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NEWSLETTER of June 21, 2019

 

The following content has been added at finexpert:


Studies > Performance

The Boston Consulting Group

AFTER THE HONEYMOON ENDS: MAKING CORPORATE-STARTUP RELATIONSHIPS WORK

Accelerating market forces are pressuring even well-established companies to innovate and tap new markets in order to stay ahead of the competition. While many corporates have been content to pursue internal, incremental change in response to global competition and disruptive technologies, others have boosted their innovation engines by collaborating with startups. These relationships give corporates access to startups’ creativity, new ways of working, and proficiency with new technologies. Such relationships often start out very positively, with a heady honeymoon period during which both sides enjoy some early successes. Over time, however, frustration can set in as one or both partners wake up to the reality that they are not achieving all of their hopes and expectations. >more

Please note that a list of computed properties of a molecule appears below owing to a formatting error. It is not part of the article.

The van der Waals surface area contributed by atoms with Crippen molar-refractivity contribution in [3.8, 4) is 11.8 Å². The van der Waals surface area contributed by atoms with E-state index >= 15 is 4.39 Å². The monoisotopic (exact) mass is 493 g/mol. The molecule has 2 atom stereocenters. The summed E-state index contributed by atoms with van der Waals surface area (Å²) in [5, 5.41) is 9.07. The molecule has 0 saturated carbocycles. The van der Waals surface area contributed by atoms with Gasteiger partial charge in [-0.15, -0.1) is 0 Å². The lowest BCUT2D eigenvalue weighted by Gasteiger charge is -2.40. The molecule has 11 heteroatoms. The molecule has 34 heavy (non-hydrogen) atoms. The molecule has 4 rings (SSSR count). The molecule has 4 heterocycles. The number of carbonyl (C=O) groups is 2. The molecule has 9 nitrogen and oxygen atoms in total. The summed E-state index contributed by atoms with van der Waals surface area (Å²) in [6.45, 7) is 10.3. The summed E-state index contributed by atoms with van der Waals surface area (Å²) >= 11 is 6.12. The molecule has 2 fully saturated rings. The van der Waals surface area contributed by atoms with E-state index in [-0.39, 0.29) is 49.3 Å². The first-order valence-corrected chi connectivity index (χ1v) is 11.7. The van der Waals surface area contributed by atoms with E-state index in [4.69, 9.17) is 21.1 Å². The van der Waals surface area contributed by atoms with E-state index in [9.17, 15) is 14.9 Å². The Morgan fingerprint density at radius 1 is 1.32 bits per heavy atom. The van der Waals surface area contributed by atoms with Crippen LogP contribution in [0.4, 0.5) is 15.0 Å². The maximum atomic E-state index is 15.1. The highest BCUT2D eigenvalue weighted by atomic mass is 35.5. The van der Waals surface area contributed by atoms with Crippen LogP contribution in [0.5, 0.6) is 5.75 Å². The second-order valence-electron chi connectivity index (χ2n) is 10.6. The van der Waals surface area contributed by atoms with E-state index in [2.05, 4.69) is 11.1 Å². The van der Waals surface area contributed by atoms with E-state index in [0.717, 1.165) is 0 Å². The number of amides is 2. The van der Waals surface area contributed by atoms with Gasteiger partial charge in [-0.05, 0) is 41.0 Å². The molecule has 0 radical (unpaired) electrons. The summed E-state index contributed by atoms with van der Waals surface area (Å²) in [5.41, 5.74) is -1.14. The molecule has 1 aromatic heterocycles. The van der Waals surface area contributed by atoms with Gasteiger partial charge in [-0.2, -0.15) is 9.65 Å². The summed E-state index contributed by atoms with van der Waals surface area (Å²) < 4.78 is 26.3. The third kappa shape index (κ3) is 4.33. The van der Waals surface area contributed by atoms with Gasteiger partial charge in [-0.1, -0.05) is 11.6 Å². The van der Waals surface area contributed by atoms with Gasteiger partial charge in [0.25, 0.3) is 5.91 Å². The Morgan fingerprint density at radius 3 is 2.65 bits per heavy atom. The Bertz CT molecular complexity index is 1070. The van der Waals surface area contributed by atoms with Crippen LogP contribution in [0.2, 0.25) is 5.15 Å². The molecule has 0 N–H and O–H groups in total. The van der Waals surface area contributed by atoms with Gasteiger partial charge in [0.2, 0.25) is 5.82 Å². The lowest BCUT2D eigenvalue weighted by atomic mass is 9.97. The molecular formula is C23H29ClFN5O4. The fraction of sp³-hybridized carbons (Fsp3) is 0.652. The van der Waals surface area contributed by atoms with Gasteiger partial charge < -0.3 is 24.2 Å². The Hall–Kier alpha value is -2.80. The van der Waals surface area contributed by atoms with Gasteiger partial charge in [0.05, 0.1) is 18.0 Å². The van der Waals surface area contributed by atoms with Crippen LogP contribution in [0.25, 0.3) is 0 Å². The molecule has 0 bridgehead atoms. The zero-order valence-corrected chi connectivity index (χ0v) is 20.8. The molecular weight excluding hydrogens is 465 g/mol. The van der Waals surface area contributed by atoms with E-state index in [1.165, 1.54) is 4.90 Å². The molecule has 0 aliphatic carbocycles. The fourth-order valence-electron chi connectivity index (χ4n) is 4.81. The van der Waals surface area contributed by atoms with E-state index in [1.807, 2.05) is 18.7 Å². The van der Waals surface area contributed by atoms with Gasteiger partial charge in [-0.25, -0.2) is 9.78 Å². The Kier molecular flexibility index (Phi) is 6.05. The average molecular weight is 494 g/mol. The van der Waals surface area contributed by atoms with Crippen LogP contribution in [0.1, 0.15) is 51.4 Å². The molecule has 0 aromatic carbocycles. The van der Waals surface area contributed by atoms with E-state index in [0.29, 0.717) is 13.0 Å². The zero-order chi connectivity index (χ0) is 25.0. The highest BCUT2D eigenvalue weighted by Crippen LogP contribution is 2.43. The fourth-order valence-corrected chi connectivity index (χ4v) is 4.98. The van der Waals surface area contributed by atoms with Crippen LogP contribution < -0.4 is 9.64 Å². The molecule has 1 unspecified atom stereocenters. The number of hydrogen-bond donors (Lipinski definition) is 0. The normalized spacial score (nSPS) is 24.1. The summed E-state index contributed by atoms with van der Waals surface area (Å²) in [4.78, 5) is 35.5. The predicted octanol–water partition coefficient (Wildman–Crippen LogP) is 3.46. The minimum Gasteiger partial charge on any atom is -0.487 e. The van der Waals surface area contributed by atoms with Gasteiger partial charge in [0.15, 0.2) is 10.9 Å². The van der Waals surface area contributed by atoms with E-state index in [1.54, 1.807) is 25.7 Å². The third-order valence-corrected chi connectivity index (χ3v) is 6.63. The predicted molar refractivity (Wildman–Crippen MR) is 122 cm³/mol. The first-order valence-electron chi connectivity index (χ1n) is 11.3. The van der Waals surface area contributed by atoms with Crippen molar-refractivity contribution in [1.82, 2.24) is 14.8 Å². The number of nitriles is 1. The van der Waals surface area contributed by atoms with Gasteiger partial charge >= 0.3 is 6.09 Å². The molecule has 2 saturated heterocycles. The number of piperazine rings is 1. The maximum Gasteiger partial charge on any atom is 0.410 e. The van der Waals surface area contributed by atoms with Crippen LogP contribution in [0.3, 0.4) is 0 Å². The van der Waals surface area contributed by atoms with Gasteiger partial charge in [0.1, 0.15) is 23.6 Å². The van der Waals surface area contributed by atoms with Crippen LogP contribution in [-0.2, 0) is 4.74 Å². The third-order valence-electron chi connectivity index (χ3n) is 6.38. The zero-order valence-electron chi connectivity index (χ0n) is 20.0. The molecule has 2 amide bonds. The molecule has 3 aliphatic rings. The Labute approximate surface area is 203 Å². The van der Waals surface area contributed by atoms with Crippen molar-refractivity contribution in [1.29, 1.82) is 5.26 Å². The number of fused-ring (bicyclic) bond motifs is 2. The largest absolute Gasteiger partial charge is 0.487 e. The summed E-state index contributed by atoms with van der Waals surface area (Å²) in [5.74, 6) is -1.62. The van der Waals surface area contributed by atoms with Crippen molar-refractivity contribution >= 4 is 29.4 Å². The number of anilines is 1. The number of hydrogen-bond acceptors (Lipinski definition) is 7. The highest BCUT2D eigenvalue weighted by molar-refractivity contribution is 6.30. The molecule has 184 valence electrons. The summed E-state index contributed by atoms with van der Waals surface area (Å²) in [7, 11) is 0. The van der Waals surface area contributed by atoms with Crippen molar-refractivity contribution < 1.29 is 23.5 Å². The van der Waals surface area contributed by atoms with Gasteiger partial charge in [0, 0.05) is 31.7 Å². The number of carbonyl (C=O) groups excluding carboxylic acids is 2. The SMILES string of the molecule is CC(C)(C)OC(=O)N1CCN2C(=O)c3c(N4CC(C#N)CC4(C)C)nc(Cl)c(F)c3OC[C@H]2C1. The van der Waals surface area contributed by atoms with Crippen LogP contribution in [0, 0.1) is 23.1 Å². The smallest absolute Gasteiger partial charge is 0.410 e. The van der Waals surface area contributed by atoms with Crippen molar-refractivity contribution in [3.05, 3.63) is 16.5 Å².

Studies > Corporate Finance

Deloitte

CROWDLENDING – EINE ALTERNATIVE FÜR UNTERNEHMEN?

Disruption of the banking market was prophesied to crowdlending. There was talk of high growth rates and a threat to banks. In addition to private peer-to-peer loans, swarm financing was considered to have great potential for financing small and medium-sized enterprises (SMEs). Deloitte had already taken this opportunity in 2015 to take a closer look at crowdlending in this important segment. The result back then: crowdlending was not yet a serious competitor for traditional bank loans. The interviewees felt that a personal relationship with their bank was too important for them to have considered the new financing option more closely. A repeat of the study in 2018 showed that although the general awareness of crowd lending had risen sharply, companies still indicated that their house bank was their preferred financing partner. >more